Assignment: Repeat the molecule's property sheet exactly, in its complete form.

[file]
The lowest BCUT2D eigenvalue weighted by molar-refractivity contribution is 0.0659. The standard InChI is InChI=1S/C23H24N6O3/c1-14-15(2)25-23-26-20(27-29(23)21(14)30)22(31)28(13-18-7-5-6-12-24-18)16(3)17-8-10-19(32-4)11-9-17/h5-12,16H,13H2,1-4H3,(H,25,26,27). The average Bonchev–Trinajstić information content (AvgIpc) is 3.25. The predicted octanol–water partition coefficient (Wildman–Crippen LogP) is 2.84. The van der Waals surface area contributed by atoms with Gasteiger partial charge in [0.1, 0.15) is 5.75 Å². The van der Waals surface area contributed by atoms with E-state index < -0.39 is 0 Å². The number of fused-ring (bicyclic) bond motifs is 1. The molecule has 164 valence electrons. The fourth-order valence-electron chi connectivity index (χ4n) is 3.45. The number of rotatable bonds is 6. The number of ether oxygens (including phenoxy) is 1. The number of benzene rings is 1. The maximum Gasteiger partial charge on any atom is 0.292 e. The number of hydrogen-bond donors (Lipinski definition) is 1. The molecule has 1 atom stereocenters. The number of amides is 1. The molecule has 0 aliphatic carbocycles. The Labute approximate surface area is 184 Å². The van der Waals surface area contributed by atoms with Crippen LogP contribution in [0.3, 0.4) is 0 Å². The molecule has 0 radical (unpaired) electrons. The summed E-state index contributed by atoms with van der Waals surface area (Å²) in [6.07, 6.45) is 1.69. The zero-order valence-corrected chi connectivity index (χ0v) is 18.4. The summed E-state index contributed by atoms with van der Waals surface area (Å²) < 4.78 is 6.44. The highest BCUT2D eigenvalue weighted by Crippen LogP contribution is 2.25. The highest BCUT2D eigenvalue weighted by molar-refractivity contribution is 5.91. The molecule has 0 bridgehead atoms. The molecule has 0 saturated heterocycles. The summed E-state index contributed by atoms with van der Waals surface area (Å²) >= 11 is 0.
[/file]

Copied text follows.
The lowest BCUT2D eigenvalue weighted by molar-refractivity contribution is 0.0659. The standard InChI is InChI=1S/C23H24N6O3/c1-14-15(2)25-23-26-20(27-29(23)21(14)30)22(31)28(13-18-7-5-6-12-24-18)16(3)17-8-10-19(32-4)11-9-17/h5-12,16H,13H2,1-4H3,(H,25,26,27). The average Bonchev–Trinajstić information content (AvgIpc) is 3.25. The predicted octanol–water partition coefficient (Wildman–Crippen LogP) is 2.84. The van der Waals surface area contributed by atoms with Gasteiger partial charge in [0.1, 0.15) is 5.75 Å². The van der Waals surface area contributed by atoms with E-state index < -0.39 is 0 Å². The number of fused-ring (bicyclic) bond motifs is 1. The molecule has 164 valence electrons. The fourth-order valence-electron chi connectivity index (χ4n) is 3.45. The number of rotatable bonds is 6. The number of ether oxygens (including phenoxy) is 1. The number of benzene rings is 1. The maximum Gasteiger partial charge on any atom is 0.292 e. The number of hydrogen-bond donors (Lipinski definition) is 1. The molecule has 1 atom stereocenters. The number of amides is 1. The molecule has 0 aliphatic carbocycles. The Labute approximate surface area is 184 Å². The van der Waals surface area contributed by atoms with Crippen LogP contribution in [0.3, 0.4) is 0 Å². The molecule has 0 radical (unpaired) electrons. The summed E-state index contributed by atoms with van der Waals surface area (Å²) in [6.07, 6.45) is 1.69. The zero-order valence-corrected chi connectivity index (χ0v) is 18.4. The summed E-state index contributed by atoms with van der Waals surface area (Å²) < 4.78 is 6.44. The highest BCUT2D eigenvalue weighted by Crippen LogP contribution is 2.25. The highest BCUT2D eigenvalue weighted by molar-refractivity contribution is 5.91. The molecule has 0 bridgehead atoms. The molecule has 0 saturated heterocycles. The summed E-state index contributed by atoms with van der Waals surface area (Å²) >= 11 is 0.